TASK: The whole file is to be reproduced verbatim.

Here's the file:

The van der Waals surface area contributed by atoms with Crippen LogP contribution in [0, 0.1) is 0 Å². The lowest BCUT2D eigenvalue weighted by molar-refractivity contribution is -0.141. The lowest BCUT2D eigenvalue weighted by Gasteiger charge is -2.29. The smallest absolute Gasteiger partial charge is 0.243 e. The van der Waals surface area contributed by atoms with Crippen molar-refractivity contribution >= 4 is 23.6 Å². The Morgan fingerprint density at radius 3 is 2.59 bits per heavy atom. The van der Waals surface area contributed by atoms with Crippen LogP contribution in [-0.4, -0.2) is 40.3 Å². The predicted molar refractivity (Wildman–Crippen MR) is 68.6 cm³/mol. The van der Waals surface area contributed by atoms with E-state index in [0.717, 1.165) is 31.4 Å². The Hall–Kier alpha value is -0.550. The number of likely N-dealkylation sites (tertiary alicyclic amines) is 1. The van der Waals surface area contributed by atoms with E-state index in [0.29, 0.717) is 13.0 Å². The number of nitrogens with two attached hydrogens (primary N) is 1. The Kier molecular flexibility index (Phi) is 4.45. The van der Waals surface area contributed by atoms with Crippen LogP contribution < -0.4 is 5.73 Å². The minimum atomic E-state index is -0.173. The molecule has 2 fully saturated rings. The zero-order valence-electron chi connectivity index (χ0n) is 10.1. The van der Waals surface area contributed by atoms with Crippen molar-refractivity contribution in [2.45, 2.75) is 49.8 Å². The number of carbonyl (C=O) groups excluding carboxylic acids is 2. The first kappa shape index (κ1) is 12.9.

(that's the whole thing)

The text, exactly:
The van der Waals surface area contributed by atoms with Crippen LogP contribution in [0, 0.1) is 0 Å². The lowest BCUT2D eigenvalue weighted by molar-refractivity contribution is -0.141. The lowest BCUT2D eigenvalue weighted by Gasteiger charge is -2.29. The smallest absolute Gasteiger partial charge is 0.243 e. The van der Waals surface area contributed by atoms with Crippen molar-refractivity contribution >= 4 is 23.6 Å². The Morgan fingerprint density at radius 3 is 2.59 bits per heavy atom. The van der Waals surface area contributed by atoms with Crippen LogP contribution in [-0.4, -0.2) is 40.3 Å². The predicted molar refractivity (Wildman–Crippen MR) is 68.6 cm³/mol. The van der Waals surface area contributed by atoms with E-state index in [0.717, 1.165) is 31.4 Å². The Hall–Kier alpha value is -0.550. The number of likely N-dealkylation sites (tertiary alicyclic amines) is 1. The van der Waals surface area contributed by atoms with E-state index in [0.29, 0.717) is 13.0 Å². The number of nitrogens with two attached hydrogens (primary N) is 1. The Kier molecular flexibility index (Phi) is 4.45. The van der Waals surface area contributed by atoms with Crippen LogP contribution < -0.4 is 5.73 Å². The minimum atomic E-state index is -0.173. The molecule has 2 fully saturated rings. The zero-order valence-electron chi connectivity index (χ0n) is 10.1. The van der Waals surface area contributed by atoms with Crippen molar-refractivity contribution in [2.45, 2.75) is 49.8 Å². The number of carbonyl (C=O) groups excluding carboxylic acids is 2. The first kappa shape index (κ1) is 12.9.